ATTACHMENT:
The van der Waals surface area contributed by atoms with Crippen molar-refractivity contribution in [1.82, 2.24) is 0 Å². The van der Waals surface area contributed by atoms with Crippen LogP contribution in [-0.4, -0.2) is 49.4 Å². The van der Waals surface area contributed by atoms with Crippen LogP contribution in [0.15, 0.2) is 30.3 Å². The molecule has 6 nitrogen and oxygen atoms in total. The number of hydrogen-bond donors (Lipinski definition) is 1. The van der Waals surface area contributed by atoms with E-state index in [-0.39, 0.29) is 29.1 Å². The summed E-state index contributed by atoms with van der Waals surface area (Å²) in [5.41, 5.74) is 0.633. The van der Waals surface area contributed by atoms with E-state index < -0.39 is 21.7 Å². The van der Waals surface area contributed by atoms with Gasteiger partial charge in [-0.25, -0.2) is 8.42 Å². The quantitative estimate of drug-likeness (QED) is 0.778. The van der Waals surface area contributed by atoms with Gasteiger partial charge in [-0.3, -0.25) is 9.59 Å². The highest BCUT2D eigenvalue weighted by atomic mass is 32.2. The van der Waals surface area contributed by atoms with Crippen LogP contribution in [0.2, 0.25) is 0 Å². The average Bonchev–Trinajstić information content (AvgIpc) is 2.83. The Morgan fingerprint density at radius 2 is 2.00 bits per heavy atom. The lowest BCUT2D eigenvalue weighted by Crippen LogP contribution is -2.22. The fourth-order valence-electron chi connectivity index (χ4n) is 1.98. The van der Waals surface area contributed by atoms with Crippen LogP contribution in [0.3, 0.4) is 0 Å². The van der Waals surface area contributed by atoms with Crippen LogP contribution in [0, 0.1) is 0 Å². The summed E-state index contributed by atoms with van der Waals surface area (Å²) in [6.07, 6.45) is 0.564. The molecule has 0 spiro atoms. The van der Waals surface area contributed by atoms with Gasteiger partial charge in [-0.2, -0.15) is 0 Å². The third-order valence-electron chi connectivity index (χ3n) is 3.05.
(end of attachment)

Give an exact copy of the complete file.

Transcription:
The van der Waals surface area contributed by atoms with Crippen molar-refractivity contribution in [1.82, 2.24) is 0 Å². The van der Waals surface area contributed by atoms with Crippen LogP contribution in [-0.4, -0.2) is 49.4 Å². The van der Waals surface area contributed by atoms with Crippen LogP contribution in [0.15, 0.2) is 30.3 Å². The molecule has 6 nitrogen and oxygen atoms in total. The number of hydrogen-bond donors (Lipinski definition) is 1. The van der Waals surface area contributed by atoms with E-state index in [-0.39, 0.29) is 29.1 Å². The summed E-state index contributed by atoms with van der Waals surface area (Å²) in [5.41, 5.74) is 0.633. The van der Waals surface area contributed by atoms with E-state index < -0.39 is 21.7 Å². The van der Waals surface area contributed by atoms with Gasteiger partial charge in [-0.25, -0.2) is 8.42 Å². The quantitative estimate of drug-likeness (QED) is 0.778. The van der Waals surface area contributed by atoms with Gasteiger partial charge in [-0.3, -0.25) is 9.59 Å². The highest BCUT2D eigenvalue weighted by atomic mass is 32.2. The van der Waals surface area contributed by atoms with Crippen LogP contribution in [0.2, 0.25) is 0 Å². The average Bonchev–Trinajstić information content (AvgIpc) is 2.83. The Morgan fingerprint density at radius 2 is 2.00 bits per heavy atom. The lowest BCUT2D eigenvalue weighted by Crippen LogP contribution is -2.22. The fourth-order valence-electron chi connectivity index (χ4n) is 1.98. The van der Waals surface area contributed by atoms with Crippen LogP contribution in [0.3, 0.4) is 0 Å². The van der Waals surface area contributed by atoms with Crippen LogP contribution in [0, 0.1) is 0 Å². The summed E-state index contributed by atoms with van der Waals surface area (Å²) in [6.07, 6.45) is 0.564. The molecule has 0 spiro atoms. The van der Waals surface area contributed by atoms with Gasteiger partial charge in [-0.2, -0.15) is 0 Å². The third-order valence-electron chi connectivity index (χ3n) is 3.05.